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The story of Tanzania, from pre-colonialist period to present
Tanzania, located in East Africa, is one of the least developed countries in the world. According to the UNDP Human Development Index, Tanzania ranked 162 out of 177 countries in the 2004 survey (UNDP:2004, HDI), with one being the most developed. According to the Poverty Reduction Strategy Paper (PRSP) prepared by Tanzanian officials for the World Bank, half of Tanzanians 36.6 million people are characterized as “poor” and one-third live in “abject poverty”(WB: PRSP p.1). Tanzanians have a life expectancy of 43.5 years, a fertility rate of 5.1 births per woman, an HIV prevalence of 8.8%, and a population growth rate of 1.95% (UNDP: 2004). Agriculture makes up half of the country’s GDP, 85% of the exports, and 80% of the labor force (CIA: 2004).
Culturally, Tanzanians are made up of 130 different tribes, each speaking their own mother tongue. The official languages of Tanzania are Kiswahili and English, with English being the main language in commerce, administration, and higher education (CIA: 2004). Kiswahili is a mix of Bantu languages, English, and Arabic, and is indicative of the millennia old history of trade with the outside world. Records of trade routes with the Middle East date back to the 1st century AD (govt web: early history).
Zanzibar and the coastal town of Bagamoya were the hubs of the East African slave trade, active for well over a thousand years (pilot). While the early slave trade with the Middle East existed only on a small scale, transporting around 100 slaves at a time, the appearance of Europeans in the 17th century ratcheted up the trade to a much larger scale and level of organization, at its height moving 15,000 slaves a year out of East Africa (pilot). Serious efforts to end the slave trade began in the 19th century, though the trade continued through the German occupation of then German East Africa in the latter part of the century. In 1919 after World War I, Britain took over German East Africa, renaming it Tanganyika, and permanently put an end to the slave trade (govt web: colonial period ).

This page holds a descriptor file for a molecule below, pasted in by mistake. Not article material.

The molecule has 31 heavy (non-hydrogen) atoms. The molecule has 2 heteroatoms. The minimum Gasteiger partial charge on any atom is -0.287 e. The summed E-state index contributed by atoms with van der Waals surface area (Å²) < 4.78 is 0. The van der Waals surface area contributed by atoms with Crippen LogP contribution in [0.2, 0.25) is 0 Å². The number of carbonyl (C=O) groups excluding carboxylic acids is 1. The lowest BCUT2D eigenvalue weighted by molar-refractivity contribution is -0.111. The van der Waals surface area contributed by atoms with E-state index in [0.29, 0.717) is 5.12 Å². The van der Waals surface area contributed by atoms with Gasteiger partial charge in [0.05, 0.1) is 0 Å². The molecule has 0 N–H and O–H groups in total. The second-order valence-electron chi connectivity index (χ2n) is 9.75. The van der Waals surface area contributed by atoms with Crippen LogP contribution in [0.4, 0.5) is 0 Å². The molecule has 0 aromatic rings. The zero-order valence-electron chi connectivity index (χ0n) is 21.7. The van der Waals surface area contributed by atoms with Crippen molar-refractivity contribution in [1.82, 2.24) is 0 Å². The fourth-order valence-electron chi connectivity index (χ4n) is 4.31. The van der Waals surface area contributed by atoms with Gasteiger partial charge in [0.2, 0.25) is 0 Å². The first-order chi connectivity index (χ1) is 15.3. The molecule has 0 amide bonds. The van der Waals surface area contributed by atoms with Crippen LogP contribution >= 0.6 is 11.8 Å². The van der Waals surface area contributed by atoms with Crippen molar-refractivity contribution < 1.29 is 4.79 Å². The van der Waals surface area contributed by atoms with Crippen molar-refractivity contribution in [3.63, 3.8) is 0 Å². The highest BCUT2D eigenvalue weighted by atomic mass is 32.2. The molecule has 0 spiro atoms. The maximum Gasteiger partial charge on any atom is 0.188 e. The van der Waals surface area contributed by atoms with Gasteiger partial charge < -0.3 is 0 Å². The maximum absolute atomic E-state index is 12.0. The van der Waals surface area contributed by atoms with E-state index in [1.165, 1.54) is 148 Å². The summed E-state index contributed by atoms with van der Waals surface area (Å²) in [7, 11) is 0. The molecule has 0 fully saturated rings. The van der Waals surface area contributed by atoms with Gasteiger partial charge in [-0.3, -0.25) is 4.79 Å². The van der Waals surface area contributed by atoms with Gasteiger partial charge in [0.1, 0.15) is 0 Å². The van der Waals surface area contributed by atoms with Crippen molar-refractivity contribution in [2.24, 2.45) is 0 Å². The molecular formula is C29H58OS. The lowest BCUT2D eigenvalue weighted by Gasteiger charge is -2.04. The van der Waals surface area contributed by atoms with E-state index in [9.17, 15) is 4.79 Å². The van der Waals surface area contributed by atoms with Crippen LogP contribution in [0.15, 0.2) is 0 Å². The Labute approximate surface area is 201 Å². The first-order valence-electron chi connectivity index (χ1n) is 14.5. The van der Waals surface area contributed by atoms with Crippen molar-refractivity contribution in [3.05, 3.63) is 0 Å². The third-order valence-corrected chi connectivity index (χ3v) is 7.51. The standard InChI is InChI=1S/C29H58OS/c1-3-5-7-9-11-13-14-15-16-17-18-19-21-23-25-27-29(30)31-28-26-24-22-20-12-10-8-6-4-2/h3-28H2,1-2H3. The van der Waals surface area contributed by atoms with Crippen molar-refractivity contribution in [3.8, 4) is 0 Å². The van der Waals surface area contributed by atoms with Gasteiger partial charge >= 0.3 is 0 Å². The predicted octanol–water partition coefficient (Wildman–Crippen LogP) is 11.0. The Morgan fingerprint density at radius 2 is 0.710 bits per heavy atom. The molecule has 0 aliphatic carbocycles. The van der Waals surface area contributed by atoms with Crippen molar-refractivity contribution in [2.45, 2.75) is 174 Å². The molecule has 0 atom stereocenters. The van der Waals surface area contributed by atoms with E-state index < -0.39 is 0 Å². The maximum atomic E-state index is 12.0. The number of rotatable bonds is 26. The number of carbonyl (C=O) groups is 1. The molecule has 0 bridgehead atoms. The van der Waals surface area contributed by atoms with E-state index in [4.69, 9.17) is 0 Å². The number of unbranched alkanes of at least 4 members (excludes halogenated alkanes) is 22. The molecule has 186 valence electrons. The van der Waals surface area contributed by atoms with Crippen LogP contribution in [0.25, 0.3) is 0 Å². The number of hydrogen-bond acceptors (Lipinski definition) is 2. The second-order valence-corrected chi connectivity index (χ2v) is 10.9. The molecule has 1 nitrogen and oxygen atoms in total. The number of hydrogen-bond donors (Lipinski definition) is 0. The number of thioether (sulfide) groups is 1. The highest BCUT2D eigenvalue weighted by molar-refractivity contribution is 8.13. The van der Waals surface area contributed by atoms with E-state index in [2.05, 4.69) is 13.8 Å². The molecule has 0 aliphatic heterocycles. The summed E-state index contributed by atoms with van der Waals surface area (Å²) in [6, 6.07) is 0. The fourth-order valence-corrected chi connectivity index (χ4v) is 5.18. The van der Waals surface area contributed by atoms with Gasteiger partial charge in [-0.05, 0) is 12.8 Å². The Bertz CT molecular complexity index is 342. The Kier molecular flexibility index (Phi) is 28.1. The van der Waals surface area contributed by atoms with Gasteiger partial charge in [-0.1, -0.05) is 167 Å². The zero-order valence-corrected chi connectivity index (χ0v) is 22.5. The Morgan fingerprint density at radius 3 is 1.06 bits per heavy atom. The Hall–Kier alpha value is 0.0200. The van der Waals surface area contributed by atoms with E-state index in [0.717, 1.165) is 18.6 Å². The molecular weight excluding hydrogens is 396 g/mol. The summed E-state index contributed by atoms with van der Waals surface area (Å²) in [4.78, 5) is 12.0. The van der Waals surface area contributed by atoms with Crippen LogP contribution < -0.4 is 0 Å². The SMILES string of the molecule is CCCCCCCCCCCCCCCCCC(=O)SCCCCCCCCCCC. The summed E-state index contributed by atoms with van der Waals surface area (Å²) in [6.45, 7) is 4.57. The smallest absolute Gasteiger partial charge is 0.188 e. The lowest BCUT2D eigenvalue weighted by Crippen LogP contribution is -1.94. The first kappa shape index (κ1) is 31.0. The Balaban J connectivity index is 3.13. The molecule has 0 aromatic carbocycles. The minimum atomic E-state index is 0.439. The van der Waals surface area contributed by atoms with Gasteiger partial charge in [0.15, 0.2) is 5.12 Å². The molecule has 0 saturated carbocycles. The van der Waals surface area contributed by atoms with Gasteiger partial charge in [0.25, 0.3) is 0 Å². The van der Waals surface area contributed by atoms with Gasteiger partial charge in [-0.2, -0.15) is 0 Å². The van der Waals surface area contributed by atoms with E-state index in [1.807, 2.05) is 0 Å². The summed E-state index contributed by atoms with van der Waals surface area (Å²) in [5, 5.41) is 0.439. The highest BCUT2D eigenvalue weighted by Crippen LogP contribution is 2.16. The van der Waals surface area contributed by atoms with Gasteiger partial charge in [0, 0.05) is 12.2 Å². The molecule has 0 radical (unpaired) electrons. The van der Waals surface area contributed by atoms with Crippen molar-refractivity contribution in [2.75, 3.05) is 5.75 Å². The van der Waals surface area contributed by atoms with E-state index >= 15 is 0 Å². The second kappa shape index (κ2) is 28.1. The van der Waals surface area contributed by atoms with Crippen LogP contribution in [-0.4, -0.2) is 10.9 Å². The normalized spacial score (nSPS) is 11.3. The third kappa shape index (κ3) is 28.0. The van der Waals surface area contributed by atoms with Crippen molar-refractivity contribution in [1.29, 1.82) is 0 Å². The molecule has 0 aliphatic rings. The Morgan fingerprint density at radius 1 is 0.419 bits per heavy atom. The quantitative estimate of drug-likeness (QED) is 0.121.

Tanganyika attained independence from British rule in 1961 and Zanzibar followed soon after in 1963, ending the existence of the British mandated territory. Tanzania was formed in 1964 by uniting the mainland, Tanganyika, and the islands of Zanzibar. An excerpt from the Tanzanian National Website displays an interesting official interpretation of the lingering effects of centuries of occupation by foreigners (my emphasis):
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This quote reveals an interesting viewpoint to keep in mind as we enter the discussion of the political climate and the push for privatization and foreign investment in modern day Tanzania.
Politics and Privatization
After independence was established in the sixties, Tanzania entered a long period of socialism where the economy, and hence all private investor-owned property, was nationalized (AETC: 2000, history). In subsequent decades, many of the public enterprises suffered from bad management and a lack of financial viability leading to a failing Tanzanian economy.